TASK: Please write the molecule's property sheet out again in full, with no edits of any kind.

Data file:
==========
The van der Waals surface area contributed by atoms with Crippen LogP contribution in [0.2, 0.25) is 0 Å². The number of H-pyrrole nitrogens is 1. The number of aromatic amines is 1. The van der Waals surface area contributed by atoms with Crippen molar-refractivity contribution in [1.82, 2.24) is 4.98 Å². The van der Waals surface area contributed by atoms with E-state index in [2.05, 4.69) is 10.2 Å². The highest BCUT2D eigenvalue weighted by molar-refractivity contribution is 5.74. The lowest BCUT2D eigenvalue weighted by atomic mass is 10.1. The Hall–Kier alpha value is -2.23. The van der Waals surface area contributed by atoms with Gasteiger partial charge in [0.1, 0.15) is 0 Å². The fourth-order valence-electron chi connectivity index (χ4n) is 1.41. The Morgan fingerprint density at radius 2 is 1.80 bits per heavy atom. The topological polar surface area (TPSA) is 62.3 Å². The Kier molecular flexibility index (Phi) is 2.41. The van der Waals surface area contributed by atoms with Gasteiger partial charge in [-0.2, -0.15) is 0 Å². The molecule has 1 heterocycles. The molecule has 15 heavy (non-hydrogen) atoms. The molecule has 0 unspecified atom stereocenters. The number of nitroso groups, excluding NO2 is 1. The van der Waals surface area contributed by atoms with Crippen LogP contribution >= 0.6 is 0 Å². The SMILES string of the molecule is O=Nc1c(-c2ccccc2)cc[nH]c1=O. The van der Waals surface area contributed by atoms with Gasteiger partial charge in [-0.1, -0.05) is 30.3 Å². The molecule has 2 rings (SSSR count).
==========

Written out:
The van der Waals surface area contributed by atoms with Crippen LogP contribution in [0.2, 0.25) is 0 Å². The number of H-pyrrole nitrogens is 1. The number of aromatic amines is 1. The van der Waals surface area contributed by atoms with Crippen molar-refractivity contribution in [1.82, 2.24) is 4.98 Å². The van der Waals surface area contributed by atoms with E-state index in [2.05, 4.69) is 10.2 Å². The highest BCUT2D eigenvalue weighted by molar-refractivity contribution is 5.74. The lowest BCUT2D eigenvalue weighted by atomic mass is 10.1. The Hall–Kier alpha value is -2.23. The van der Waals surface area contributed by atoms with Gasteiger partial charge in [0.1, 0.15) is 0 Å². The fourth-order valence-electron chi connectivity index (χ4n) is 1.41. The Morgan fingerprint density at radius 2 is 1.80 bits per heavy atom. The topological polar surface area (TPSA) is 62.3 Å². The Kier molecular flexibility index (Phi) is 2.41. The van der Waals surface area contributed by atoms with Gasteiger partial charge in [-0.2, -0.15) is 0 Å². The molecule has 1 heterocycles. The molecule has 15 heavy (non-hydrogen) atoms. The molecule has 0 unspecified atom stereocenters. The number of nitroso groups, excluding NO2 is 1. The van der Waals surface area contributed by atoms with Crippen LogP contribution >= 0.6 is 0 Å². The SMILES string of the molecule is O=Nc1c(-c2ccccc2)cc[nH]c1=O. The van der Waals surface area contributed by atoms with Gasteiger partial charge in [-0.1, -0.05) is 30.3 Å². The molecule has 2 rings (SSSR count).